Most people are now aware of the “distillery fungus” that grows near bonded warehouses in Kentucky. Lawsuits, news broadcasts, and magazine articles have done a good job of making us aware of the problem. But the fact is that there was no proof (other than common sense observation) that the fungus was in any way related to distilleries until about 16 years ago. This discovery coincided with the early years of our great American whiskey renaissance and a boom time for warehouse construction. A Canadian researcher and mycologist named James Scott was the first to recognize and publish evidence for this black fungus being connected to ethanol in 2007. Scott had been hired by the director of research for the Hiram Walker Distillery, just north of Detroit in Ontario, to investigate a pesky microorganism that other scientists had failed to identify. Locals were angrily complaining about a black soot that was causing property damage around the Hiram Walker plant. HW’s new owners, Pernod Ricard, were keen to dismiss the allegations that it might be their responsibility. James Scott’s super-geek mycology mind, however, was on a mission to crack the case…regardless of the implications! (Full disclosure: I love this part😊)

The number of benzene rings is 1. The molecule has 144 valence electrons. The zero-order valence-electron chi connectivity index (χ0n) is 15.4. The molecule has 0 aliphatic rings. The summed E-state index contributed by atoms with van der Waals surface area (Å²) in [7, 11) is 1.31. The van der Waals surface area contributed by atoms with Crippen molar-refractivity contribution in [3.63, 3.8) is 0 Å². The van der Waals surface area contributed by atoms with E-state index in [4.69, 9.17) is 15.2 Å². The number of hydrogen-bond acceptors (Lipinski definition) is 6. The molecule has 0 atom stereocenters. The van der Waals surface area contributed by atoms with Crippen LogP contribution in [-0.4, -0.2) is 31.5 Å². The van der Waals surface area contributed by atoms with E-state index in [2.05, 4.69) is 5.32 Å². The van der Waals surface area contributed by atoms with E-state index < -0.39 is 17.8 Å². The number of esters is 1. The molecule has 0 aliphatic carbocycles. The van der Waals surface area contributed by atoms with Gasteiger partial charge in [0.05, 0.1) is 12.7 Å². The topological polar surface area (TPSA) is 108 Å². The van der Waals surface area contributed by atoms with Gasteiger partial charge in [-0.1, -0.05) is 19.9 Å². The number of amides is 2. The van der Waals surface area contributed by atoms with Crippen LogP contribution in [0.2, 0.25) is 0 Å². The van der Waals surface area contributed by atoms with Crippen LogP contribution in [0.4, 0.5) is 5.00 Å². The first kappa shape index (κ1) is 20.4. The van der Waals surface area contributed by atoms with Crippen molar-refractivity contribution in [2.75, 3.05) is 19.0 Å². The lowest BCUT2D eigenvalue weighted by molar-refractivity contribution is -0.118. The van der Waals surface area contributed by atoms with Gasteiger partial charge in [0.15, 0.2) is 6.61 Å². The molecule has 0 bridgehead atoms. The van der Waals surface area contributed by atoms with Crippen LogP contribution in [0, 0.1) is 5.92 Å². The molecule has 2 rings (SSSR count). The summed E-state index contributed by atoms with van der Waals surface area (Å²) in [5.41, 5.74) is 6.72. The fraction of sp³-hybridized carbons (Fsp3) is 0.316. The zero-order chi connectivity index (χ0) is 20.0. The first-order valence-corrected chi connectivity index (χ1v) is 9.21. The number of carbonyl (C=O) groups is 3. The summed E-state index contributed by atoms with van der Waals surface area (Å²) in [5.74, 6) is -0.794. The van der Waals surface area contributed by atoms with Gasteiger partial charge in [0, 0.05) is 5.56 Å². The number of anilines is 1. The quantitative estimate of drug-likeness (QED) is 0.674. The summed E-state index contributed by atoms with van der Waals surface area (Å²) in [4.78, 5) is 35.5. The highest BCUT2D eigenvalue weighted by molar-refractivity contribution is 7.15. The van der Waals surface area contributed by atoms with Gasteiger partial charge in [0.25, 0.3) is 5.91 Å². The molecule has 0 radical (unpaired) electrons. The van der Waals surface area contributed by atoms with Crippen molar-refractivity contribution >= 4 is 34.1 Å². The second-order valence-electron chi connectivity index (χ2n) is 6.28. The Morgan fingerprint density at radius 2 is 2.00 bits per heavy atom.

James Scott observed on arrival in Lakeshore, Ontario that the black stuff was as omnipresent as the smell coming off the warehouses. It was found to be on every surface, including stainless steel which is NOT supposed to allow microbial growth on its surface! He took samples to attempt to determine which of the 1.5-5 million possible species of fungus it could be. Scott is an old school mycologist that chooses to apply mycological taxonomy and his trusty microscope over the more modern, DNA analysis approach. He began to suss out what species he was looking at by isolating the thick-walled, barrel-shaped specimens of the fungus he found in petri dishes to grow them in a controlled environment. But the little guys just wouldn’t grow. So he decided to mix a shot of whiskey into a liter of agar (the growth substrate in the petri dishes), and to his astonishment, the samples began to grow like crazy!